Thereis a reason I am re-telling the “I want to be a Kohen” story again. A man came to the rabbi and said “I’ll pay $1,000 if you make me a Kohen.” You know what the rabbi said. The man came back and offered $2,000, and the rabbi said the same thing. The man offers to build a new wing on the shul, and the rabbi warms up and says, “Tell me why you want to be a Kohen”, and the man answers, “My grandfather was one, my father is one, and I want to be one!”
In last week’s parsha, Pinchas, the grandson of Aaron and the son of Elazar, had put an end to the devastating plague that had taken 24,000 lives. Recall that Pinchas zealously responded to the immoral act of Zimri and a Midianite princess by piercing them to death with a spear. As a reward, in 25:13 we see God telling Pinchas “It shall be for him [Pinchas] and his descendants after him a pact of priesthood for all time…”
We see genuine appreciation from God, but the issue is: Wasn’t Pinchas already a Kohen?
It is probably considered little more than a historical tidbit, but our commentators were piqued enough to address my query as to how history deviates from what we know to be a firm pattern. Rashi has no peer, and I would like to offer his explanation for your contemplation. It helps to read it a second time:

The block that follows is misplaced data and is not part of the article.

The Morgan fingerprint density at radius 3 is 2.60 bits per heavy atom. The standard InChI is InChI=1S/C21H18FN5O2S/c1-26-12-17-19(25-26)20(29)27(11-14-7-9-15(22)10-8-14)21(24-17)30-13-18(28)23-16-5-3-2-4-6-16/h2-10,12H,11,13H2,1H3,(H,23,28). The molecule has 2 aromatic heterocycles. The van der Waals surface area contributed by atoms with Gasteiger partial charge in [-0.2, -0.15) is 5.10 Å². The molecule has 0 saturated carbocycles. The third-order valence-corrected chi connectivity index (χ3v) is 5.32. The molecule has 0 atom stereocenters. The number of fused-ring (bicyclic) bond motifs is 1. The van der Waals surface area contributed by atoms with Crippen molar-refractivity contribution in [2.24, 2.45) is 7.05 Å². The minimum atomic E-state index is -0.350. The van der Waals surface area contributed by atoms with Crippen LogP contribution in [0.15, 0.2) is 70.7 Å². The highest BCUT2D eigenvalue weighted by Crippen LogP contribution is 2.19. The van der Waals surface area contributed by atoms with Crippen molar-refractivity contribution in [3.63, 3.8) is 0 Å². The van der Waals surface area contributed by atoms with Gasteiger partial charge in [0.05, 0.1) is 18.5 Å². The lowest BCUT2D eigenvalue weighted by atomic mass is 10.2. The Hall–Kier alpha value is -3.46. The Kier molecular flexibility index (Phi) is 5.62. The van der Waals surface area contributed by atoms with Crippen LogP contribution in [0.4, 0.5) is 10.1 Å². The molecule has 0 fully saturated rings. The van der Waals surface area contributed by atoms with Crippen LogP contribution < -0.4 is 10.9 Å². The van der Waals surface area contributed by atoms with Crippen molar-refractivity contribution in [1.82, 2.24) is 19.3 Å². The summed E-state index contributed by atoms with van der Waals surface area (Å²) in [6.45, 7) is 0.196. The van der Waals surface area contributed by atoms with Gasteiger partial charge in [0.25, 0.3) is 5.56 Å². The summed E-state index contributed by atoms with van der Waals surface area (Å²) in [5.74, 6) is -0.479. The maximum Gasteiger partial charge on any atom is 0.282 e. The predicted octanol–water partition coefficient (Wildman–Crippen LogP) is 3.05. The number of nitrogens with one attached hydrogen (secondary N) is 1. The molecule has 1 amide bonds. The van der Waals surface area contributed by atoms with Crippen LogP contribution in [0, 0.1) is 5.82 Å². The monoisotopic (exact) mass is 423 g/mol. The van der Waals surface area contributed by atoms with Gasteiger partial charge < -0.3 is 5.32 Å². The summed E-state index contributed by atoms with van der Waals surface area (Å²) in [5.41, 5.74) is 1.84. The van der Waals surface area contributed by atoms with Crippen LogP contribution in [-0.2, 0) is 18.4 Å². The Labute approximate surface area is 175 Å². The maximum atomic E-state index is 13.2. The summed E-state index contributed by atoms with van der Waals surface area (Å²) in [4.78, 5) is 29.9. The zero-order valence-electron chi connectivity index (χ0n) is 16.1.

Although the kehunah [priesthood] had already been given to Aaron’s descendants, it was given solely to Aaron and his sons, who were anointed with him, and generations of their descendants who would be born after their anointment. Pinchas, however, who was born before and was not anointed, was not included in the kenunah until here.
In the same vein Rabbi Avraham Ibn Ezra (1089-1164), known as simply Ibn Ezra, amplifies God bestowing eternal priesthood as a promise that the Kohanim Gedolim (Great Kohanim) would come from the line of Pinchas.
Thus, for all of our future Kohanim, including those in our community today, it is because of Pinchas standing up for our beliefs and way of life that we have the present-day system of Kohen and Levi.
For a most interesting view of present day Kohanim and Levim, I direct you to
Rabbi Jeffrey Abraham